- The Washington Times - Friday, September 14, 2001

The Soviet Union invaded Afghanistan on Christmas Eve 1979, and the call went out to the Islamic world for help in the holy war against Soviet atheism. Osama bin Laden, a wealthy Saudi Arabian, was one of the first to arrive.
The multinational terror network he began building there in the 1980s still is operating throughout the world, making it difficult for the United States to strike at any one group, in any one country.
It also might explain how men from across the Middle East, from Egypt to the United Arab Emirates, are believed to have been involved in Tuesday's attacks on New York and Washington.
Bin Laden initially went to Afghanistan to spend his personal fortune in support of the Afghan mujahideen and to use his family's construction equipment to build mujahideen training camps, roads and military bases.
Financed by Saudi Arabia and other wealthy Gulf-state patrons at an estimated $20 million to $25 million a month, bin Laden eventually became responsible for recruiting, training, housing and equipping the 25,000 so-called Afghan Arabs who answered the call to fight the Soviets.
They came from dozens of Muslim nations including Egypt, Algeria, Sudan, Pakistan and Yemen, all that now house clandestine terrorist cells peopled by Arab veterans of the Afghan war against the Soviets.
Arabs were recruited even from Europe and the United States.
For most of the 1980s, the United States funneled money through Pakistan's military and intelligence branches to various Afghan mujahideen groups, in a proxy Cold War against the Soviets.
When the war was over, U.S. interests turned elsewhere. But the Afghan Arabs, financed almost entirely by Saudi Arabia and smitten by radical Islamic ideology, saw the war in Afghanistan as the first step in cleansing the Muslim world of corruption.
"A lot of these people went home and tried to adapt what they learned in Afghanistan," said Jim Phillips, terrorism specialist at the Heritage Foundation. "Their goal is to replace what they see are corrupt Muslim governments. That is why there was a wave of terrorism throughout the Middle East in the early 1990s."
The 1990-91 Gulf war, with the U.S. military presence in Saudi Arabia, helped define bin Laden's mission to purge the Muslim world of Western influence.
In 1996, bin Laden issued a "declaration of war," on the United States in order to overthrow the Saudi government and "liberate" the Muslim holy sites. Two years later, he informed his followers that private U.S. citizens were fair game.
Mr. Phillips, who has studied and written extensively about the Afghan-Arab phenomenon since the Soviet invasion of Afghanistan, said bin Laden is believed to direct and finance 3,000 to 5,000 Muslim militants around the world.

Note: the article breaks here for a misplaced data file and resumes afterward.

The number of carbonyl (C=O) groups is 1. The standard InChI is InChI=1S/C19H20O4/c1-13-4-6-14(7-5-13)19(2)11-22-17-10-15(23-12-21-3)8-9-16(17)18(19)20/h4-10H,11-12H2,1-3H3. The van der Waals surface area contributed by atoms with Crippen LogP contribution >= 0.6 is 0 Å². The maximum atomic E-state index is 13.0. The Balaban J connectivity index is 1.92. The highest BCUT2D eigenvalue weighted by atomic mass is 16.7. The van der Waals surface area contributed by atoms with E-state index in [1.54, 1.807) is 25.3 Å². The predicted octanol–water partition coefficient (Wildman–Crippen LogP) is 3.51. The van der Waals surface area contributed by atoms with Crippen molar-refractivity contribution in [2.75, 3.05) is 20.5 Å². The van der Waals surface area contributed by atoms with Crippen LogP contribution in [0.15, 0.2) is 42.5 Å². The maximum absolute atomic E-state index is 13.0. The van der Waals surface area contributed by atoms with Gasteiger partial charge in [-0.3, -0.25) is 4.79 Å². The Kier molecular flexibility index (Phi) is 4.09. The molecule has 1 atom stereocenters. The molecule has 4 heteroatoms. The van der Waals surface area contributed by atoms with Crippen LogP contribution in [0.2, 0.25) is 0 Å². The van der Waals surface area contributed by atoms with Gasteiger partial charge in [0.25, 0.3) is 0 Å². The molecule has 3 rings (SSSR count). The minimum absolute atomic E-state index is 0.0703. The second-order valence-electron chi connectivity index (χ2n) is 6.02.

Since 1996, his al-Qaeda ("The Base") organization has operated in Afghanistan as an umbrella clearinghouse for Islamic militants in Algeria, Bosnia-Herzegovina, Chechnya, Dagestan, Egypt, Kashmir, Lebanon, the Philippines, Russia, Somalia, Saudi Arabia, Tajikistan and Uzbekistan.
It has cells in an estimated 50 countries, including the United Kingdom, Canada and the United States, according to a Congressional Research Service report.
Bin Laden has camps in Afghanistan and Sudan for training militants. Two of his most important ideological allies are Egypt's Al Jihad and Gamaat Islamiya. His personal fortune is estimated at $250 million to $300 million hidden in about 60 different companies around the world.
"Afghanistan is the vanguard and the incubator for radical Islamic revolutionaries," Mr. Phillips said. "The Taliban made [bin Laden] dangerous because it gave him a place to hole up. … It is a virus, a transnational pan-Islamic revolutionary movement."
So far, the results of the multi-headed movement have been horrific and spectacular.
His organization and associates are believed responsible for:
The 1995 assassination attempt on Egypt's President Hosni Mubarak.
The 1999 bombings in Tashkent, Uzbekistan.
Financing Muslim terror in the southern Philippines, and the 1995 foiled plots to assassinate the pope in Manila, to bomb U.S. embassies in Manila and Bangkok and down several Asian airliners.
The 1992 bombing of an "American" hotel in Yemen.
Training the Somalis who killed 18 American servicemen in 1993.
The 1993 World Trade Center bombing that killed six.
The 1996 bombing of Khobar Towers in Saudi Arabia that killed 19 Americans.
At least two failed plots to assassinate President Clinton.
The 1998 bombings of two U.S. embassies in Africa that killed 224 persons, including 12 Americans.
Secretary of State Colin L. Powell yesterday fingered bin Laden as the prime suspect in Tuesday's attacks, publicly confirming a view shared by half a dozen Western intelligence agencies.
Should the United States succeed in capturing or otherwise eliminating bin Laden, Mr. Phillips said, his chief lieutenant, Ayman Zawahiri, head of Egypt's Al Jihad, will replace him.


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